“Although,” he points out, “In Britain people don’t call it poetry, they call it singing. They do it to measure distance between two villages. You can sing it when you’re walking at night alone, and by the end, you’ll reach home.”
He also delights in how poetry uses subversive techniques of camouflage, misdirection, and trapping. “They’re not really pretty concepts,” he says. “I think that’s how they become companions. They’re opened, not assigned to any opposition. They break meaning and meaning is broken and that for me is good news.”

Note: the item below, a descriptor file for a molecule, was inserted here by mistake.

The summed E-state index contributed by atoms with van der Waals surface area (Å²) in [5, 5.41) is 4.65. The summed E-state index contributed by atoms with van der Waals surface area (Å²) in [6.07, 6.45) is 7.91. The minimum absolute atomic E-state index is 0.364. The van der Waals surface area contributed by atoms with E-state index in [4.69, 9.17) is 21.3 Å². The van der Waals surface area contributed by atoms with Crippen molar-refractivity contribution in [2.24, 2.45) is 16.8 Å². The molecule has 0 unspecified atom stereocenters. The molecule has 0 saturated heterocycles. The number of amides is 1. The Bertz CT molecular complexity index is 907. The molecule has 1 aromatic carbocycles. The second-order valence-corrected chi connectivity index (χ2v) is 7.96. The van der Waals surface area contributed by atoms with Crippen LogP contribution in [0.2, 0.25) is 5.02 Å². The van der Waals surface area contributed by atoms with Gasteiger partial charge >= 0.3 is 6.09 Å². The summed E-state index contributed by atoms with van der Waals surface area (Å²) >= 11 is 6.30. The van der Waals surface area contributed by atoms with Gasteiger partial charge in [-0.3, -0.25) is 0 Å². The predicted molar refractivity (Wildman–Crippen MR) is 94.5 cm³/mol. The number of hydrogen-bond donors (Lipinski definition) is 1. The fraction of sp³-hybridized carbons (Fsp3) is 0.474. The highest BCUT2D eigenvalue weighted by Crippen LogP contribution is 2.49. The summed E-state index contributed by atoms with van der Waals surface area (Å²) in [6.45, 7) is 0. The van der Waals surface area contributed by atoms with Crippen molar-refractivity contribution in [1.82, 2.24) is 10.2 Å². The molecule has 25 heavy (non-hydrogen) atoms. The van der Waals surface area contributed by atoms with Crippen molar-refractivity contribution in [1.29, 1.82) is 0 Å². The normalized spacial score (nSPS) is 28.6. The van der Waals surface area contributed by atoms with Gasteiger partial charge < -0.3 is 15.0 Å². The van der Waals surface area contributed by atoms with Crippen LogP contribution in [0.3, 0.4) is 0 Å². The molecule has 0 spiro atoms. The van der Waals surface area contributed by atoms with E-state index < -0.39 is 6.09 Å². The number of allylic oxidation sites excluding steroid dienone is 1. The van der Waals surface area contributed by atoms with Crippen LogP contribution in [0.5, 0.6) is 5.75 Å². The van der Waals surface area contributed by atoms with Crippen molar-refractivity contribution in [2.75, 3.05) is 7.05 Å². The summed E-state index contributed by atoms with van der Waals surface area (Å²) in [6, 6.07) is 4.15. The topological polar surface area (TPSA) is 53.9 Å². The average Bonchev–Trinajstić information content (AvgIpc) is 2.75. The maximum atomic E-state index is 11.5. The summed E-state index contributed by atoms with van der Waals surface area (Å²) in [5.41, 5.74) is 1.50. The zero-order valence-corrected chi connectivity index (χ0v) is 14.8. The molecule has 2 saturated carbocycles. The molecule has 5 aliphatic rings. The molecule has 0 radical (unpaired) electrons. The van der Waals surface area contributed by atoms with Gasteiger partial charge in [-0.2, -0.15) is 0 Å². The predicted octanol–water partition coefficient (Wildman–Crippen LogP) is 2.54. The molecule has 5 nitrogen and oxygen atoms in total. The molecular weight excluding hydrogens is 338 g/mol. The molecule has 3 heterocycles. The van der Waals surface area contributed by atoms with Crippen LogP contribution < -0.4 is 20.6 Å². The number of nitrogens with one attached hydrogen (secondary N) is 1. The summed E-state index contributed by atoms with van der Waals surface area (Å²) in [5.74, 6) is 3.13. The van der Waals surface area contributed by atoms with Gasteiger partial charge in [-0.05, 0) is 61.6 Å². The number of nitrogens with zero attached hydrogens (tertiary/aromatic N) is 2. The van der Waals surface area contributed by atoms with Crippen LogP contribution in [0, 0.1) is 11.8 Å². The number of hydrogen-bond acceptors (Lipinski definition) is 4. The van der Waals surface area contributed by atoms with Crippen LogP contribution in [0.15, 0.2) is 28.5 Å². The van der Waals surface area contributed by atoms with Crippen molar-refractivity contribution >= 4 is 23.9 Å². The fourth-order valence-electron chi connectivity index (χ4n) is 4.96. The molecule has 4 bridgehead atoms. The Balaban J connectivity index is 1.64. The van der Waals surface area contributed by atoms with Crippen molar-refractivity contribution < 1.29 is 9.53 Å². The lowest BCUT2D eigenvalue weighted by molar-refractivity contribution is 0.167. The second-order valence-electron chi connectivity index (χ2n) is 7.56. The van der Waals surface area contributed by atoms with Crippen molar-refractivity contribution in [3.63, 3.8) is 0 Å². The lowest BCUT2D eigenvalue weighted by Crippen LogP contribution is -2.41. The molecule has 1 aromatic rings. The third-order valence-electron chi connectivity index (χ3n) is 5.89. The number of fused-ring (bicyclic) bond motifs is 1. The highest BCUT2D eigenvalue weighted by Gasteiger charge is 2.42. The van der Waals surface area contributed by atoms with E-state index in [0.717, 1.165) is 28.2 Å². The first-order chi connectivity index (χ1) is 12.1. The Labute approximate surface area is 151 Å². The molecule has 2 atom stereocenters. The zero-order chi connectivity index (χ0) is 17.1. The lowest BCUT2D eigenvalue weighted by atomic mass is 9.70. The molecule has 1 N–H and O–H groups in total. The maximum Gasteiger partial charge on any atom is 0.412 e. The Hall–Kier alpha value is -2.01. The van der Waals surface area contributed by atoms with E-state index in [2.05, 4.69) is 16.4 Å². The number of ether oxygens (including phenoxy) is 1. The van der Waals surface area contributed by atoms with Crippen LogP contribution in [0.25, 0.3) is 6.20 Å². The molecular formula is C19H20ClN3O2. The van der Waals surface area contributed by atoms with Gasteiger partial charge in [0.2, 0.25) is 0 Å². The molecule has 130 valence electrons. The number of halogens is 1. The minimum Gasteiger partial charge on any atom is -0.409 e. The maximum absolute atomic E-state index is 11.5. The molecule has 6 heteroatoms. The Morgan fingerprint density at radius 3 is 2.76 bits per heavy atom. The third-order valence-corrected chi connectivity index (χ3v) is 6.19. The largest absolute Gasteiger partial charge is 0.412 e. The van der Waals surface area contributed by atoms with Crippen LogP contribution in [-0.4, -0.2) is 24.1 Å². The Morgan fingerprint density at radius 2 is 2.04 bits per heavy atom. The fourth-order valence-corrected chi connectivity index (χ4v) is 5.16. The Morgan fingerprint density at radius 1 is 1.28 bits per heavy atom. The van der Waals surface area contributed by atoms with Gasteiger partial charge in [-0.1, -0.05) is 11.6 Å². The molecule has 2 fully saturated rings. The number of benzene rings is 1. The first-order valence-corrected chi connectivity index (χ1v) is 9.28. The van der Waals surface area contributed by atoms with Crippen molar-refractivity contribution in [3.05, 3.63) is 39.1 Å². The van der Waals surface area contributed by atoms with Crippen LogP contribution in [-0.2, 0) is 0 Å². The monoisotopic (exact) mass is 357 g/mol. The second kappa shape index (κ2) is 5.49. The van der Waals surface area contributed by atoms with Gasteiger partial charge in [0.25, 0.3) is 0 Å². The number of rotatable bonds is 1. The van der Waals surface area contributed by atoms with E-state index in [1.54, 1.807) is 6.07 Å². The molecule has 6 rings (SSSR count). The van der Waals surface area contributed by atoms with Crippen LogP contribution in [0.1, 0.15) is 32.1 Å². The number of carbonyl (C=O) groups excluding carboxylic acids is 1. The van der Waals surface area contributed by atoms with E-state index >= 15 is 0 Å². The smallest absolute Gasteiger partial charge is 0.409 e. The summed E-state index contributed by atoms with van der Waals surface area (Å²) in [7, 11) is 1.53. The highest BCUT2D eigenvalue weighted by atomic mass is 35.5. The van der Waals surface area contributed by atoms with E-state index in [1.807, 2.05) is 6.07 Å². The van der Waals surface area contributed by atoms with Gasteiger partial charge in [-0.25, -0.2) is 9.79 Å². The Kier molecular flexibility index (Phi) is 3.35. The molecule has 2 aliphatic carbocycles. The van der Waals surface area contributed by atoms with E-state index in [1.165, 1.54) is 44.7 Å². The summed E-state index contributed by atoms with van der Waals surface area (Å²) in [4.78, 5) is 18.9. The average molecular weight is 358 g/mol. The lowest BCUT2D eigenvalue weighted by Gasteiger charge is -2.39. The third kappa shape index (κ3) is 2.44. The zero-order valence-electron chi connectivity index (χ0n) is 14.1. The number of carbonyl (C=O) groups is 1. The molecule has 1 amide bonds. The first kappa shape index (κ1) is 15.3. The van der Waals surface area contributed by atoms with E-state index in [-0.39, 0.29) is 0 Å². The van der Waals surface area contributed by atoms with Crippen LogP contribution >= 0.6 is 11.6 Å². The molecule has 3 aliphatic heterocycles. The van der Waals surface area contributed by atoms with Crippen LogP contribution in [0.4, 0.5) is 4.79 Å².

Hindi is excited to share his work with an audience. He says, “Performance is made to be seen and participated in, and so I really can not wait to have people there. After the dancers, or at the same time as the dancers, the audience is very important to me and that they feel part of it. It is done for them, not for me.”
Catch the world premiere of Jassem Hindi’s new work Laundry of Legends II at the MAI on May 18 – 20, 2023, 7:30 p.m. Details about tickets HERE.